Morning Report 2.12.20

Today we had an excellent case of progressive SOB / DOE with a finding of bilateral pleural effusions and thickening presented by Dr. Bowmaster.

Some take-aways from the case are as follows;

  1. Pleural effusion – who and when to tap?
    • In general, ALL new effusions!
    • Exceptions include if SMALL effusion AND clear clinical diagnosis, ex. viral – pleurisy, CHF
    • Atypical features to consider tapping; s/sx of infection or cancer, high A-a gradient, bilateral effusions of different sizes
  2. (Some) Chest tube indications
    • Complicated parapneumonic effusion
      • Empyema
      • Positive gram stain or fluid cultures
      • Loculations
      • Large (>0.5 hemithorax)
      • Sepsis from pleural source
      • Low pH (<7.2)
    • Recurrent malignant pleural effusion
    • Symptomatic pleural effusion
  3. Pleural thickening Ddx 
    • Think of malignant mesothelioma and asbestos exposure!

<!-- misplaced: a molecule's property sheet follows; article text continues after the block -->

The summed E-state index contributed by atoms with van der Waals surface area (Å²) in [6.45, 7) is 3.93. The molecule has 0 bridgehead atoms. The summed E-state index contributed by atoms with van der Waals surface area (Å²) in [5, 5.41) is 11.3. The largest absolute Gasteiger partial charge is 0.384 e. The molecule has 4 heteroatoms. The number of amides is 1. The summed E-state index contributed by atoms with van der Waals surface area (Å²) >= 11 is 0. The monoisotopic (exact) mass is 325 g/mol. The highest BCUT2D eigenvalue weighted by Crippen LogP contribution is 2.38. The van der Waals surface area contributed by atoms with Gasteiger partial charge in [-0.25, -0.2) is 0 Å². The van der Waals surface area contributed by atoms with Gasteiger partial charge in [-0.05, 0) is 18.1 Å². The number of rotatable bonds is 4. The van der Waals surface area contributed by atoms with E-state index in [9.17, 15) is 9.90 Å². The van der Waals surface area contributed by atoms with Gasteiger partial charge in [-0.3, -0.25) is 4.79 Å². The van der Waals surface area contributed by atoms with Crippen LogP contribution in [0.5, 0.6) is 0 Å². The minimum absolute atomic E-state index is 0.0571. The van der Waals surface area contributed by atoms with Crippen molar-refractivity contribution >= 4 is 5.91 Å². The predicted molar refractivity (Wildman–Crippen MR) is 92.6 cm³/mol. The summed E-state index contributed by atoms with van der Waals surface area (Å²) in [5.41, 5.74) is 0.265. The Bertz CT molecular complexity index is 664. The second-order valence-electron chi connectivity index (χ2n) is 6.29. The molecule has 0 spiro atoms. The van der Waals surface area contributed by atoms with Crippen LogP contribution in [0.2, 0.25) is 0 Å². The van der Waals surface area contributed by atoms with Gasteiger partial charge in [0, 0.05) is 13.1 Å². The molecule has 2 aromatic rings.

• Pleural metastasis; adenoCa of the lung, breast, stomach, ovary, lymphoma, thymoma
    • Previous pleurisy or infectious disease
    • Silicosis
    • Sarcoidosis
    • Drug induced; ergotamine, cyclophosphamide

Clinical Pearl: If by Light’s criteria, your patient is considered borderline exudative, consider if the patient has been / is being actively diuresed (ex. for CHF or hepatic hydrothorax). In this scenario, protein and LDH concentrations may be slightly higher. You can consider using an albumin gradient (serum-pleural) which if greater than 1.2 g/dL may be an indicator of a transudative effusion.



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